COULD CBD HELP WITH MIGRAINE HEADACHES?
Are you one of the 40 million Americans who get migraines every year? Some studies indicate medical marijuana may have a positive impact; more research needs to be done on CBD for migraines.
If you’ve ever had a migraine, we don’t have to tell you that they are freaking debilitating! An attack can knock you out of commission for anywhere from 4 hours to 72 hours—and we aren’t getting that precious time back.
Maybe you’ve already tried the major defenses against migraines (like lifestyle changes & medications) and found that they don’t completely work... If that’s the case, you’re far from alone! Making changes to avoid triggers doesn’t always provide relief, and medications can be ineffective or have harsh side effects.
When you can’t get relief, you start to look into alternative solutions. Could cannabidiol (CBD) be one of them?
Article Feature: What is CBD?
We’re going to take a look at what some research says… but first, let’s go over the common steps advocated by experts:
Lifestyle changes are the first line of defense against migraines
Your doctor will likely recommend that you make lifestyle changes to avoid migraine triggers. Everyone has different migraine triggers, but the Mayo Clinic outlines common migraine triggers:
- Getting too little or too much sleep
- Skipping meals
- Physical exercise
- Weather changes
- Sensory stimulation:such as bright lights and strong smells
- Medications:including oral contraceptives and vasodilators
- Foods:including aged cheese, high sodium foods, processed foods, and foods containing MSG or aspartame
If you’re a woman, estrogen fluctuations throughout the menstrual cycle can trigger migraines right before or during your period. Unfortunately, that’s not a trigger you can avoid short of taking contraceptives to skip your period… which could trigger migraines in itself.
The problem with migraine meds
Many commonly prescribed medications for migraines may work, at first. But if you need to use them frequently, you can end up with medication overuse headaches.
You can get medication overuse headaches if you take:
- Aspirin or ibuprofenfor more than 15 days a month
- Triptans, sumatriptan, or rizatriptanfor more than 9 days a month
- Combination painkillersfor more than 10 days a month for 3 months
Here’s what the evidence says about CBD for migraines
Because cannabidiol comes from the hemp plant and it’s only been federally legal for a short period of time, there needs to be a lot more research on its specific potential to address migraines.
Most current research on the impact of cannabinoids on headaches and migraines looks at cannabis with THC, not less-psychoactive CBD alone. For instance, a 2016 study found that 39% of people surveyed reported fewer migraine attacks after using marijuana. And a 2018 study surveyed people with chronic pain (including migraines and headaches) and found that “many pain patients substituted prescription medications with cannabis.”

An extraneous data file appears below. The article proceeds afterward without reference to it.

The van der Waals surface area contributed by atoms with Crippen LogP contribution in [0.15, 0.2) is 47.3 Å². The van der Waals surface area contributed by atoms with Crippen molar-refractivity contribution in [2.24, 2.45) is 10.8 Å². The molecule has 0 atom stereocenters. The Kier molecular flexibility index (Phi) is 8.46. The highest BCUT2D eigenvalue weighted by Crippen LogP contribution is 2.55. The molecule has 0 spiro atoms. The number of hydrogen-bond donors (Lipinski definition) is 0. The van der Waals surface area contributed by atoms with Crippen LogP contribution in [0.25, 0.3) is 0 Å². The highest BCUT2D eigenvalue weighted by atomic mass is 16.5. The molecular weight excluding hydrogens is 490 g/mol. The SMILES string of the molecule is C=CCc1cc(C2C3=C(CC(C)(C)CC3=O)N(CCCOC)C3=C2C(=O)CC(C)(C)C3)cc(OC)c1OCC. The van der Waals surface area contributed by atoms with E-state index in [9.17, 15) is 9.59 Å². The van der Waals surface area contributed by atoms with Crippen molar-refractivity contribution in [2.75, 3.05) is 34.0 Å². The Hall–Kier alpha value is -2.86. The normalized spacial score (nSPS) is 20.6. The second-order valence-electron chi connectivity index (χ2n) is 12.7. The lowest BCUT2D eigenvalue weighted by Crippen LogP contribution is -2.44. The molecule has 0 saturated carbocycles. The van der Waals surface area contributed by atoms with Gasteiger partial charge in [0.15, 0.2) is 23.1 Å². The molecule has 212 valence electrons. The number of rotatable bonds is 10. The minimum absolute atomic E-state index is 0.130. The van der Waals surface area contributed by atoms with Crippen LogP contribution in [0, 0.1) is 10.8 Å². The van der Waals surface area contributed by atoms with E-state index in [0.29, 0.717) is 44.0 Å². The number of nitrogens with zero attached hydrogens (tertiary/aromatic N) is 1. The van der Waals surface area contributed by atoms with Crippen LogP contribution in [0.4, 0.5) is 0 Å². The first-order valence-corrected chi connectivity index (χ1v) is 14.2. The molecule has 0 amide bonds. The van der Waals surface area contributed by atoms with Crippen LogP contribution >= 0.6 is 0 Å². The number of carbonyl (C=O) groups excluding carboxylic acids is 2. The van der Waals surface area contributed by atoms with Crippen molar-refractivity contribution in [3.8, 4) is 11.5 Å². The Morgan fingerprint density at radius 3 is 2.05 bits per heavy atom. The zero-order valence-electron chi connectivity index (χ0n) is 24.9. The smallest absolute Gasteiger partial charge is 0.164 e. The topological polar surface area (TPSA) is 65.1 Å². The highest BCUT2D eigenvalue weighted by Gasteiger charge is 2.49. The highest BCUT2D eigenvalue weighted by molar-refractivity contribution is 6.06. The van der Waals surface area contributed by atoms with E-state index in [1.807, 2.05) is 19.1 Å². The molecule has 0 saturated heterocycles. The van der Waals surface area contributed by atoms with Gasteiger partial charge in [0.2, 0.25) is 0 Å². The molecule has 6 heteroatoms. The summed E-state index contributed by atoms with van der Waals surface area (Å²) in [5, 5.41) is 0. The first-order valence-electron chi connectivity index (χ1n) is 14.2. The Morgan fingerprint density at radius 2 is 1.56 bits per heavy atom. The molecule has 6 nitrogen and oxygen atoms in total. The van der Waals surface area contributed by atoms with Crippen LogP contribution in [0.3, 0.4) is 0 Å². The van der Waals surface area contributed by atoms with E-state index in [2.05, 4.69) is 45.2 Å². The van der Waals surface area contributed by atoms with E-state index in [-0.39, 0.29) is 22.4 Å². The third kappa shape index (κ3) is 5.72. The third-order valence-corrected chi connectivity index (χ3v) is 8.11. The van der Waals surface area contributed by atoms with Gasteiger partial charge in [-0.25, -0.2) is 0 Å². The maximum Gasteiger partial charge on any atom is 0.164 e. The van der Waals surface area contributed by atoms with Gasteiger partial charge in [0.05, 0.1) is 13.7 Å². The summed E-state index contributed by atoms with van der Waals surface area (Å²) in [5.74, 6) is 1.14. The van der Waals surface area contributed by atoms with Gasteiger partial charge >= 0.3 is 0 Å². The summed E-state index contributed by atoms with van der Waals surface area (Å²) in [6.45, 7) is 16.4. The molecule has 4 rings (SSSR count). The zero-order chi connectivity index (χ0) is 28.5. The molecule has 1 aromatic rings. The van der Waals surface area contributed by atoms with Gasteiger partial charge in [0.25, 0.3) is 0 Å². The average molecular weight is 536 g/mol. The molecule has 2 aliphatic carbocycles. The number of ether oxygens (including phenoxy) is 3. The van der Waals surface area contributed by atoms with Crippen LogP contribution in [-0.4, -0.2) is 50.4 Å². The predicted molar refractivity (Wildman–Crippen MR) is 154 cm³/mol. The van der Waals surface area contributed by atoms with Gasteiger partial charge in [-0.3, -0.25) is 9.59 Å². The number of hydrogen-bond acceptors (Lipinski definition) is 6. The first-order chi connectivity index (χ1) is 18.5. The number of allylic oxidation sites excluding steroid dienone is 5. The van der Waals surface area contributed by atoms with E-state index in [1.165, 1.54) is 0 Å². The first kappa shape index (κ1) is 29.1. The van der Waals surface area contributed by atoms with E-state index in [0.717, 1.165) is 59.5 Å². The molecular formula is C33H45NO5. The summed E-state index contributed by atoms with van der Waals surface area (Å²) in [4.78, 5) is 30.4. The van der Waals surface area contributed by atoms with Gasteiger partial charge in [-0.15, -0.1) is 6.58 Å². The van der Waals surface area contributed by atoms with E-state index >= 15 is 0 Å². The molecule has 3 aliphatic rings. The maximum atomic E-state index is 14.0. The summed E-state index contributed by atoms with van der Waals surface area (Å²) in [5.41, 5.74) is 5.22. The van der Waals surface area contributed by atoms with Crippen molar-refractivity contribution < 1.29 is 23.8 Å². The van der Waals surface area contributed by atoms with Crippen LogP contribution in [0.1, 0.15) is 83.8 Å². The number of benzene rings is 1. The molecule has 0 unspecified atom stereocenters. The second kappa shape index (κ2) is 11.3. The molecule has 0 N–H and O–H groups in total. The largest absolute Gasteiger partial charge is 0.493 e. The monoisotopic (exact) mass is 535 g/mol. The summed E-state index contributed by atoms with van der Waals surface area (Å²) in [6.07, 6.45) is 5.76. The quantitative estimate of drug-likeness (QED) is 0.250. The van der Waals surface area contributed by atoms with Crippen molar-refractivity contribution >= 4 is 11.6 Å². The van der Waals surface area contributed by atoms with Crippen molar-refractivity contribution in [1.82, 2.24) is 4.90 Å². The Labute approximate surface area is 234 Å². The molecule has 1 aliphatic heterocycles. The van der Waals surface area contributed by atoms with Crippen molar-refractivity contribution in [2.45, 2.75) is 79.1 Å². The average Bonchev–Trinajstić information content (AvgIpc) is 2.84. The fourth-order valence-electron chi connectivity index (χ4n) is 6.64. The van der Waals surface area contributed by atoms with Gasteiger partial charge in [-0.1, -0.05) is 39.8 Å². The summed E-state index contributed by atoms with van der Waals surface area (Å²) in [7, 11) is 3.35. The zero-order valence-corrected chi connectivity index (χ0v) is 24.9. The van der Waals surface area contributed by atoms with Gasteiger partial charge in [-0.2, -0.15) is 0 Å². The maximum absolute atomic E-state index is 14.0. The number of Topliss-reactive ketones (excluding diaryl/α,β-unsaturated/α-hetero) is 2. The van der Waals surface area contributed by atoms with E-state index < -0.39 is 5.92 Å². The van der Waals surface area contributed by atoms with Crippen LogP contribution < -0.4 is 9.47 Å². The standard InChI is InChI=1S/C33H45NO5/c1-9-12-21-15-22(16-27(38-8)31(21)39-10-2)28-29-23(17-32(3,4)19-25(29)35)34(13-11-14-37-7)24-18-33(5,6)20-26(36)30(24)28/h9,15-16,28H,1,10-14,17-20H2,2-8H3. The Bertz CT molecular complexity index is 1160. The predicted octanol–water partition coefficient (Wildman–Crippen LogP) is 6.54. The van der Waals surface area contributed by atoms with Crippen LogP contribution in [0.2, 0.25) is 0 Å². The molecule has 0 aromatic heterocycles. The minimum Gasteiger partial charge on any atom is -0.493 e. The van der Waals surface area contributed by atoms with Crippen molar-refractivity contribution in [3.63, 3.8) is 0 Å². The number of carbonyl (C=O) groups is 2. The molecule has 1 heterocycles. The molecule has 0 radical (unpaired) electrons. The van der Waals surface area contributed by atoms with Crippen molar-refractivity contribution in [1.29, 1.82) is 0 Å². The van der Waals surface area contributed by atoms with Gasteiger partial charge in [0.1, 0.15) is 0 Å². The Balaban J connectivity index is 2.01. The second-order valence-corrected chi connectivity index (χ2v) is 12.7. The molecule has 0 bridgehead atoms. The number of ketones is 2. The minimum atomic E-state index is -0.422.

But Ohio State University neurologist Dr. Kevin Weber says, “optimally, there would be a double-blind, randomized, placebo-controlled trial studying CBD versus placebo for migraine treatment. There have been no studies at all with pure CBD and headache treatment.”
That said, many users do report CBD has a positive impact on different types of pain, and there is some research that implies it may have an effect.
For instance, a 2015 study stated that “CBD attenuates inflammation and pain without side effects” in rat models. And a 2016 study concluded that “cannabidiol provides long-lasting protection against the deleterious effects of inflammation” in a mouse model of multiple sclerosis, an inflammatory disease that can cause migraines.
Nevertheless, no medical claims can currently be made about CBD and migraines. And if you decide to try it, consult with your physician first!
How to use CBD
What’s not in doubt is that CBD helps people chill out and reduce excessive worry—certain forms of pain relief might be an added benefit. And there are plenty of ways to use CBD including:
- Dropping an oil tincture under your tongue(sublingual CBD)
- Eating some CBD gummies
- Inhaling CBD via vaporization
Note that tinctures usually start working 5 to 15 minutes, while edibles like gummies take longer, ranging from 30 minutes to 60 minutes. Inhaling CBD works nearly instantly, but there may be inherent risks to inhaling any kind of vapor, including CBD.
As for dosage, there’s no set dose of CBD. That means start at a low amount and move it up gradually until you get the most relief and the fewest side effects. A low starting dose of CBD is around 20 mg per day.
Side effects and risks of using CBD
Like any substance, CBD can have side effects, even though the majority of people tolerate it well with few or none of them. The potential side effects include:
- Dry mouth
- Low appetite
CBD can also interact with some medications, like blood thinners and birth control. So, again, be sure to consult your doctor or pharmacist before you start using it.
Sunday Scaries can bring you some much-needed chill
Over 40 million Americans have migraines every year, and if you’re one of them, you already know it can be hard to find a solution that works. The jury is still out on CBD for migraines, research-wise—though some studies on medical marijuana look promising.
And if the follow-on effects of pain—or just daily life—are causing excessive worry, trouble focusing, or nerve-wracking apprehension, that’s where Sunday Scaries can help. CBD can take the edge off and reset your equilibrium on those days where life throws you some curveballs.
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